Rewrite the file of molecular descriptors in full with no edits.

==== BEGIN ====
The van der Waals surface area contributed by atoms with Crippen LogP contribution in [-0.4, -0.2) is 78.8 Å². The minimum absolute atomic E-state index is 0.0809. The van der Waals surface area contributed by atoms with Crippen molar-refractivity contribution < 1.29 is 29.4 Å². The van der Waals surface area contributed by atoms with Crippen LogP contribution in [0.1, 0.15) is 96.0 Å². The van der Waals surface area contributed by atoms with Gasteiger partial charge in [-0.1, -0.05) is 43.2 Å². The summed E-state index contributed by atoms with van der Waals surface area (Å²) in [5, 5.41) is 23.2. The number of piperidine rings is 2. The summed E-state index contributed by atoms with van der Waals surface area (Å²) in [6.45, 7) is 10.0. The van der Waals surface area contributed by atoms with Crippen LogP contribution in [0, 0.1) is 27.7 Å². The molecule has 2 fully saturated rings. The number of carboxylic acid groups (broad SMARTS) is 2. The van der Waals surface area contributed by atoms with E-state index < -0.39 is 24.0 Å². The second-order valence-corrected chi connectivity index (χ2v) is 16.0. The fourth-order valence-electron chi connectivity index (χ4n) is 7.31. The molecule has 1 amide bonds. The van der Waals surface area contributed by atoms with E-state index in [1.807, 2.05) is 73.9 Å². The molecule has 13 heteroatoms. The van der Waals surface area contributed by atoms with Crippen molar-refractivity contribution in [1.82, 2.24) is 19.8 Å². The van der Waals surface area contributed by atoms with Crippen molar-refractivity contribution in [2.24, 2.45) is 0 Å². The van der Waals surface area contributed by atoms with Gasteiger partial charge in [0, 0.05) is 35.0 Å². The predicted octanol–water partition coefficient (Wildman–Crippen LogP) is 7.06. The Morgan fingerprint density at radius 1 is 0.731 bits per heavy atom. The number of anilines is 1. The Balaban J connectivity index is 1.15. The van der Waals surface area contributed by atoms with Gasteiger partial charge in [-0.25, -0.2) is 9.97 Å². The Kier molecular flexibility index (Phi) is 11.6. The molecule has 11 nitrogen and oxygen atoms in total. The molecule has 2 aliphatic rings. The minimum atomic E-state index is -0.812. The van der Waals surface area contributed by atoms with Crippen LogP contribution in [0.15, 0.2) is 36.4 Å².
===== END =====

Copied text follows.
The van der Waals surface area contributed by atoms with Crippen LogP contribution in [-0.4, -0.2) is 78.8 Å². The minimum absolute atomic E-state index is 0.0809. The van der Waals surface area contributed by atoms with Crippen molar-refractivity contribution < 1.29 is 29.4 Å². The van der Waals surface area contributed by atoms with Crippen LogP contribution in [0.1, 0.15) is 96.0 Å². The van der Waals surface area contributed by atoms with Gasteiger partial charge in [-0.1, -0.05) is 43.2 Å². The summed E-state index contributed by atoms with van der Waals surface area (Å²) in [5, 5.41) is 23.2. The number of piperidine rings is 2. The summed E-state index contributed by atoms with van der Waals surface area (Å²) in [6.45, 7) is 10.0. The van der Waals surface area contributed by atoms with Crippen LogP contribution in [0, 0.1) is 27.7 Å². The molecule has 2 fully saturated rings. The number of carboxylic acid groups (broad SMARTS) is 2. The van der Waals surface area contributed by atoms with E-state index < -0.39 is 24.0 Å². The second-order valence-corrected chi connectivity index (χ2v) is 16.0. The fourth-order valence-electron chi connectivity index (χ4n) is 7.31. The molecule has 1 amide bonds. The van der Waals surface area contributed by atoms with E-state index in [1.807, 2.05) is 73.9 Å². The molecule has 13 heteroatoms. The van der Waals surface area contributed by atoms with Crippen molar-refractivity contribution in [1.82, 2.24) is 19.8 Å². The van der Waals surface area contributed by atoms with Crippen molar-refractivity contribution in [2.24, 2.45) is 0 Å². The van der Waals surface area contributed by atoms with Gasteiger partial charge in [0, 0.05) is 35.0 Å². The predicted octanol–water partition coefficient (Wildman–Crippen LogP) is 7.06. The Morgan fingerprint density at radius 1 is 0.731 bits per heavy atom. The number of anilines is 1. The Balaban J connectivity index is 1.15. The van der Waals surface area contributed by atoms with Gasteiger partial charge in [-0.25, -0.2) is 9.97 Å². The Kier molecular flexibility index (Phi) is 11.6. The molecule has 11 nitrogen and oxygen atoms in total. The molecule has 2 aliphatic rings. The minimum atomic E-state index is -0.812. The van der Waals surface area contributed by atoms with Crippen LogP contribution in [0.15, 0.2) is 36.4 Å².